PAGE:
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Handing a fundraising project over to teens may sound like a risky proposal, but faith in Superior Middle School students paid off both for members of the Superior-Douglas Leadership Program and Animal Rescue Federation. In eight days, SMS students raised more than $1,400 for ARF. Members of the school's After School Program led the "Pennies for Paws" campaign. "They did a lot of work," said Donna Protokowicz, a member of the leadership team that partnered with the youth. Every day, the students picked up penny jars from 60 homerooms and counted the money inside.
Danielle Deming is building sweat equity at Solon Springs School. The long-term substitute teacher launched a new fitness club in February to encourage fitness and boost community health. "It's building a habit and building an awareness that this is important," she said. Every Tuesday and Thursday, the club meets after school in the choir room. Deming mixes up their workouts -- one day it's yoga, the next kick boxing or a CD of "The Biggest Loser Workout." They stretch, they move and they bond. "It gives me confidence and something to do," said Dakotah Hartshorn, a junior.
The Maple School District will offer 4-year-old kindergarten programming for the 2009-10 school year. The school board approved the recommendation to add the programming, commonly referred to as 4K, during a Monday meeting. Only one member, Tim Follis, voted against the move. "It's becoming the norm," said Board Clerk Eve Zosel. And, she added, "It's good for kids." The program will include a mix of school- and community-based sites, with school-based classrooms proposed at Northwestern Middle School and Iron River Elementary School.
Stacey Anderson is breaking the barriers to dental care, one mouth at a time. With a bright orange chair and a briefcase-sized battery of tools, the registered dental hygienist boosts smiles for students in the Superior school district through the Just Kids Dental Health program. Her portable clinic travels to all six grade schools and Superior Middle School, providing teeth cleanings, sealants and information to about 20 students a day. Thursday, 10-year-old Mackenzie Krenzel got her first taste of Just Kids' style of preventative care.
It was business as usual in the Douglas County District Attorney's office Wednesday. After months of campaigning and a down-to-the-wire finish in Tuesday's election, the two candidates for the judge's bench were back at work. Assistant District Attorney Kelly Thimm, who won with 300 more votes than his boss, District Attorney Dan Blank, was still letting the win sink in. "I appreciate the support and people coming out (to the polls)," he said. And to those who did not support him, Thimm wanted to extend an olive branch.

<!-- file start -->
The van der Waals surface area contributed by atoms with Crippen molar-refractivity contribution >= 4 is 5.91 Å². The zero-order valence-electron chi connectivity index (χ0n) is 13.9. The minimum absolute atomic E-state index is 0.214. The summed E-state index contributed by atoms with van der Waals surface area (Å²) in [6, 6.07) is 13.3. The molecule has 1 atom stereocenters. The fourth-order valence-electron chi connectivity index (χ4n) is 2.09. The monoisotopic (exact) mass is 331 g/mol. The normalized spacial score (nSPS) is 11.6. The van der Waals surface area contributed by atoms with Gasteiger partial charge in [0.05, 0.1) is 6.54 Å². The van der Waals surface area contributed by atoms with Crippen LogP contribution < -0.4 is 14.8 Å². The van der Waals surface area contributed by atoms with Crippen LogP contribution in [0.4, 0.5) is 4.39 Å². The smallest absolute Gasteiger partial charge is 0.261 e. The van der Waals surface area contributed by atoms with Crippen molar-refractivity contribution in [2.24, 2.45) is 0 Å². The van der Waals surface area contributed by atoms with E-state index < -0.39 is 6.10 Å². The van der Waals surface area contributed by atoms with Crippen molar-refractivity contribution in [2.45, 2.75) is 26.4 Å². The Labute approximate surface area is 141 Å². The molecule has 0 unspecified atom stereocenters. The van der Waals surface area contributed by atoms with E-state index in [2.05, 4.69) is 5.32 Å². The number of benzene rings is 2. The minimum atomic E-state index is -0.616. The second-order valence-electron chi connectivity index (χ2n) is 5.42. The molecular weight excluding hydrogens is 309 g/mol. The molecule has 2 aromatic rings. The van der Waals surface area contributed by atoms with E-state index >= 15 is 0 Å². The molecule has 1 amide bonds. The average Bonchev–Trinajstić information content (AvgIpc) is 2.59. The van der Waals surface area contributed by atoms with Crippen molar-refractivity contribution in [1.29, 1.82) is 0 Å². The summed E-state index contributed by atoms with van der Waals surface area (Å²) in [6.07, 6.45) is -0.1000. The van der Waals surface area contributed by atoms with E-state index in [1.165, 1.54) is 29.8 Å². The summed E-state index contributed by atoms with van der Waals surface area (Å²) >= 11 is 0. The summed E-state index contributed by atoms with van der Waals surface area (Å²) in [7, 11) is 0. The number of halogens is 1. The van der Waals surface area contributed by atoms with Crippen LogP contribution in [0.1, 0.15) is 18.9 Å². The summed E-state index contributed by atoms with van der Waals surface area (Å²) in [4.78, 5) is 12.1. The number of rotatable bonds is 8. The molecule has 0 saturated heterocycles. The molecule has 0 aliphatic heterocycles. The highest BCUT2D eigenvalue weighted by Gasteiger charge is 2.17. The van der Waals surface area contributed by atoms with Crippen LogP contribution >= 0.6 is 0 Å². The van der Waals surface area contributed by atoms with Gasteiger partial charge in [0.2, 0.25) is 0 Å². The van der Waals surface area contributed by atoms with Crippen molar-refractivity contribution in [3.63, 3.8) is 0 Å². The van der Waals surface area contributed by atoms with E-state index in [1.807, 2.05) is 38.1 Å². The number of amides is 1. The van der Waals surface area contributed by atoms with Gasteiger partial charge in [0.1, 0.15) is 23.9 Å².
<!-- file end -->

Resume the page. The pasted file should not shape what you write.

Superior Voices promises a feast for music lovers. The concert combines smooth tenors, rich baritones, sweet sopranos and pieces running the gamut from tragic Verdi to cheeky Gilbert and Sullivan tunes. "It's going to be a wide variety of music," said UWS voice faculty baritone Jeff Madison of the fundraising concert at the college Thursday. "Plenty of comedy, plenty of tragedy. I think it's going to be great." The event showcases UWS students. They will share the stage with renowned opera singers John David De Haan and Cynthia Lawrence.
Community support led to a tight race for the Douglas County Circuit Court Judge seat held by retiring Judge Michael Lucci. In unofficial results, Assistant District Attorney Kelly Thimm won the election by 300 votes over District Attorney Dan Blank. "I'd just like to thank everybody for supporting me," Thimm said.
Thursday, the Douglas County Council on Child Protection pulled the community together to kick off National Child Abuse Awareness and Prevention Month. "Let's be defenders of our children," District Attorney Dan Blank, a council member, told those assembled in the Government Center atrium. It was a day to celebrate children, who had something of their own to say. "Hands are not for hitting," kindergarten students from Cathedral School told the audience.
The Great Yanisch is a basement artist. His tools can, for the most part, be found at your local hardware store -- latex paint, Dremel bits, pencils and blocks of wood. They travel well, and the resulting works fill Yanisch's home on Person Lake with color and light. Bright landscapes dot the walls. And eight wooden sculptures line a lighted case.
Volunteer firefighters from across Douglas County are making a statement with their feet.